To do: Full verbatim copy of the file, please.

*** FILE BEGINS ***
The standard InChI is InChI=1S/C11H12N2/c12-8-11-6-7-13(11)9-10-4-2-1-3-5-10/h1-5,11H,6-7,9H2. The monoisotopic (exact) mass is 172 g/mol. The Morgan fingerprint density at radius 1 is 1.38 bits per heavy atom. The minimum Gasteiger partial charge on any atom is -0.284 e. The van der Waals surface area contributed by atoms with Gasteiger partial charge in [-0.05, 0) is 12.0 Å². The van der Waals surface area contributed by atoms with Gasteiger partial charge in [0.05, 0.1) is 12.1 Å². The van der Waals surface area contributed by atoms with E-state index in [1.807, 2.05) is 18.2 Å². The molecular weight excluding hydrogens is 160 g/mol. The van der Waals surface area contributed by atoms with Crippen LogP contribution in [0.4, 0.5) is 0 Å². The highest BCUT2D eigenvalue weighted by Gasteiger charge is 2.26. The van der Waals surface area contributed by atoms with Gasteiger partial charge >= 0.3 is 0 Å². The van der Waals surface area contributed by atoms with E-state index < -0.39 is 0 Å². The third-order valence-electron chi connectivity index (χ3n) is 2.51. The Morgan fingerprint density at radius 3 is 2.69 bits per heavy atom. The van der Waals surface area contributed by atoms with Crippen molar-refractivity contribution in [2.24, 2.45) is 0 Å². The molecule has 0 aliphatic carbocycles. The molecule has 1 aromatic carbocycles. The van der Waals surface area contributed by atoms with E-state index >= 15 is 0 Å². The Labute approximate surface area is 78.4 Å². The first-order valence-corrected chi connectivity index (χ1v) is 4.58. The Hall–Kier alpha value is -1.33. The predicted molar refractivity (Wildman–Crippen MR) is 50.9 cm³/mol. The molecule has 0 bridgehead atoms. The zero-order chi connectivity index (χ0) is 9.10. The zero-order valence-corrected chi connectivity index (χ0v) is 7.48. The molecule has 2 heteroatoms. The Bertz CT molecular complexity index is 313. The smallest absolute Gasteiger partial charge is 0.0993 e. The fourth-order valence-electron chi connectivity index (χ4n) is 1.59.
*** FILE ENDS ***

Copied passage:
The standard InChI is InChI=1S/C11H12N2/c12-8-11-6-7-13(11)9-10-4-2-1-3-5-10/h1-5,11H,6-7,9H2. The monoisotopic (exact) mass is 172 g/mol. The Morgan fingerprint density at radius 1 is 1.38 bits per heavy atom. The minimum Gasteiger partial charge on any atom is -0.284 e. The van der Waals surface area contributed by atoms with Gasteiger partial charge in [-0.05, 0) is 12.0 Å². The van der Waals surface area contributed by atoms with Gasteiger partial charge in [0.05, 0.1) is 12.1 Å². The van der Waals surface area contributed by atoms with E-state index in [1.807, 2.05) is 18.2 Å². The molecular weight excluding hydrogens is 160 g/mol. The van der Waals surface area contributed by atoms with Crippen LogP contribution in [0.4, 0.5) is 0 Å². The highest BCUT2D eigenvalue weighted by Gasteiger charge is 2.26. The van der Waals surface area contributed by atoms with Gasteiger partial charge >= 0.3 is 0 Å². The van der Waals surface area contributed by atoms with E-state index < -0.39 is 0 Å². The third-order valence-electron chi connectivity index (χ3n) is 2.51. The Morgan fingerprint density at radius 3 is 2.69 bits per heavy atom. The van der Waals surface area contributed by atoms with Crippen molar-refractivity contribution in [2.24, 2.45) is 0 Å². The molecule has 0 aliphatic carbocycles. The molecule has 1 aromatic carbocycles. The van der Waals surface area contributed by atoms with E-state index >= 15 is 0 Å². The Labute approximate surface area is 78.4 Å². The first-order valence-corrected chi connectivity index (χ1v) is 4.58. The Hall–Kier alpha value is -1.33. The predicted molar refractivity (Wildman–Crippen MR) is 50.9 cm³/mol. The molecule has 0 bridgehead atoms. The zero-order chi connectivity index (χ0) is 9.10. The zero-order valence-corrected chi connectivity index (χ0v) is 7.48. The molecule has 2 heteroatoms. The Bertz CT molecular complexity index is 313. The smallest absolute Gasteiger partial charge is 0.0993 e. The fourth-order valence-electron chi connectivity index (χ4n) is 1.59.